Scratch Piano

This is not what I'm talking about.

The question comes up frequently when people find out I'm a musician: "What do you play?" My vague answer is "piano, trumpet, guitar, a little bit of everything." My much more specific answer is "scratch piano." Then the conversation begins.

There are pictures of me sitting at a piano when I was still too young to walk. My mother began teaching me lessons when I was in kindergarten, so I like to tell people I could read music before I could read words, though that's quite an exaggeration. In any case, my formal training on the piano ended after fifth grade, when I was allowed to take up the trumpet instead. This means that, for all practical intents and purposes, everything I do on the piano now is self-taught. I can say this sincerely because what I do is nothing like what my mother taught me.

What is "scratch piano"? Most literally, it's a term I made up about a decade ago to describe the art of creating music at the keyboard from whatever's lying around. Give me a leadsheet--a melody with some chord symbols--and I'll turn it into a full-blown arrangement. Give me a hymnal, and I'll use the four-part harmonizations therein as starting points for fantasias on the tunes. Sing, whistle, or play me a tune, and I'll work out my own harmonization of it, then take off and create variations. Give me nothing at all, except maybe the kind of suggestions given to a stage improviser ("What's this big? Where do you think I went on vacation? What's a musical genre you like?"), and I will create something from nothing.

I like associating myself with the great composers of the classical and early romantic era, the last "serious" musicians to make improvisation a regular part of their repertoire (I say "serious" with tongue in cheek, because jazz musicians have been doing this since our music came into existence in the early 1900s). Mozart, Beethoven, Chopin, anyone with keyboard chops and a creative mind could create pieces on the fly, basing them on popular melodies and developing them with far greater freedom than the set forms of sonatas and fugues permitted. If what they were doing was memorable, some version of it would be transcribed and come down to us as a fantasia or impromptu. The loose form of these pieces is a direct result of their improvisational roots, and they're often much more fun to play as a result.

As a church musician, I regularly invented fantasias for preludes, offertories, and postludes, as well as on those occasions when I was providing special music. I took the theme of the sermon as my suggestion, and selected leadsheets from my fakebooks or songs from the hymnal as source material, then took off, seeing where the music took me. As a soloist, I've done similar things, getting a sense of what the theme of an event will be, then making selections from my library of fakebooks that fit that theme and, again, improvising variations on those melodies.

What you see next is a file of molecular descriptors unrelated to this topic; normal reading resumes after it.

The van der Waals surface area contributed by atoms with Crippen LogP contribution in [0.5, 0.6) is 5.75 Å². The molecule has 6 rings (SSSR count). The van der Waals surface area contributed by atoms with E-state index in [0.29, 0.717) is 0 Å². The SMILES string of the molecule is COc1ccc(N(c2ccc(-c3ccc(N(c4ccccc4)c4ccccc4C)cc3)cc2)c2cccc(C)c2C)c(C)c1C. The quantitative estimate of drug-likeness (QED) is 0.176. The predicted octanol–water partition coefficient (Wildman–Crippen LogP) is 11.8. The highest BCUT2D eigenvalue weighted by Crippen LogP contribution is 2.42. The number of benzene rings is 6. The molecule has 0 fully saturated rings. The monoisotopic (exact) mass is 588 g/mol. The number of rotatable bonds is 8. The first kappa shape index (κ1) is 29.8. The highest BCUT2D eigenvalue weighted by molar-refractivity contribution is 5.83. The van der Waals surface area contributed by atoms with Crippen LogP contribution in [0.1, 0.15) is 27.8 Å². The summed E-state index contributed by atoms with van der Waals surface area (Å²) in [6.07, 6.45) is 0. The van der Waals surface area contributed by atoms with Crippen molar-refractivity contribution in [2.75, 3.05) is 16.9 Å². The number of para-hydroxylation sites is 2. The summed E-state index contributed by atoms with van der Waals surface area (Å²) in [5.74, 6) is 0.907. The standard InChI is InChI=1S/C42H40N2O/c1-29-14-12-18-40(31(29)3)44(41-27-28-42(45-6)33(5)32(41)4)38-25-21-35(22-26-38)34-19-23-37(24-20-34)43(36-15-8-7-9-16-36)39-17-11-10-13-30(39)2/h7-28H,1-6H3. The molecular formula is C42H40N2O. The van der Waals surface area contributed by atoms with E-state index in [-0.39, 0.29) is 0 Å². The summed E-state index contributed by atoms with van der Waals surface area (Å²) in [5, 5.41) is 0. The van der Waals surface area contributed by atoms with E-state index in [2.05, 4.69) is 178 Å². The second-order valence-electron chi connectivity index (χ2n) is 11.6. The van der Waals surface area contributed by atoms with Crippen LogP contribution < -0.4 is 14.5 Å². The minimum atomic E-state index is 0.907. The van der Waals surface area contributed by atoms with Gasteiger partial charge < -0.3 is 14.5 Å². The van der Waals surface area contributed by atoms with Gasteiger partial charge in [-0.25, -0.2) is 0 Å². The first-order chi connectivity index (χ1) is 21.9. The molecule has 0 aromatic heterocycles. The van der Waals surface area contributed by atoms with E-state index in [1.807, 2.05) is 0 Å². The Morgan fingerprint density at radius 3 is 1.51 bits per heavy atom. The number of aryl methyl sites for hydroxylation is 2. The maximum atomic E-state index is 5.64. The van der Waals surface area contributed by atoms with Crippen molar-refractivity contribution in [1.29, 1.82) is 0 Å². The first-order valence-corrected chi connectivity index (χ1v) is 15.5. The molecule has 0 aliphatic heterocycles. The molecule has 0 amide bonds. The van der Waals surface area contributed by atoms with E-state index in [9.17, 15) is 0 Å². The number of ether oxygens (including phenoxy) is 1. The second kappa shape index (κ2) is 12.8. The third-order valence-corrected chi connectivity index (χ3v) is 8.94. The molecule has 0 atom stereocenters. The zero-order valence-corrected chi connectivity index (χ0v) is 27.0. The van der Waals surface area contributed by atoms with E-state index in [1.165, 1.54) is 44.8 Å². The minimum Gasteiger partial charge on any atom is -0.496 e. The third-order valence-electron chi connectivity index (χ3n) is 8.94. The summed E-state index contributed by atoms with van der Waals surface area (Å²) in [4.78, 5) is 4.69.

And then there's improv. I've been playing keyboards for Portland's Comedy Sportz troupe since 2009, creating accompaniments for improvised songs, underscoring for scenes, and complete short musical and operas. At first, I drew heavily on my fakebooks, trying out a variety of chord progressions to see what would work. As time passed, I came to appreciate the strengths and weaknesses of individual players, and began making choices for them that would help them shine. Whatever I'm playing, I'm striving to be absolutely in the moment, answering "yes and..." to every offer the players on the stage make, while simultaneously giving them prompts that they can "yes and..." into something spectacular. When it works, it's amazing, and audiences are blown away by it. Even when it doesn't work, I've honed my ear to be able to adjust to unpredictable changes in tempo, harmony, and melody that a player with less native understanding of song form may throw in. Whatever comes out, it's the product of the two of us--or me and the entire team, if they're chorusing--developing the shared improvisational mind.

All these influences and activities play into what I mean when I say I play scratch piano. It's not enough to say a pianist; in truth, when it comes to reading the music on the page (as opposed to faking it), I'm just competent. Let me mess with it, though, whip it up into something that's more mine than it is Bach's, and I think you'll be impressed.

So, to everyone in Ghana with me last week who wondered what I meant when I called myself a scratch pianist: now you know. If there had been a piano there, I would have been happy to show you.

And to everybody else: what's something you're looking forward to this summer? Cool. Give me a minute...ah. Your fantasia is underway.


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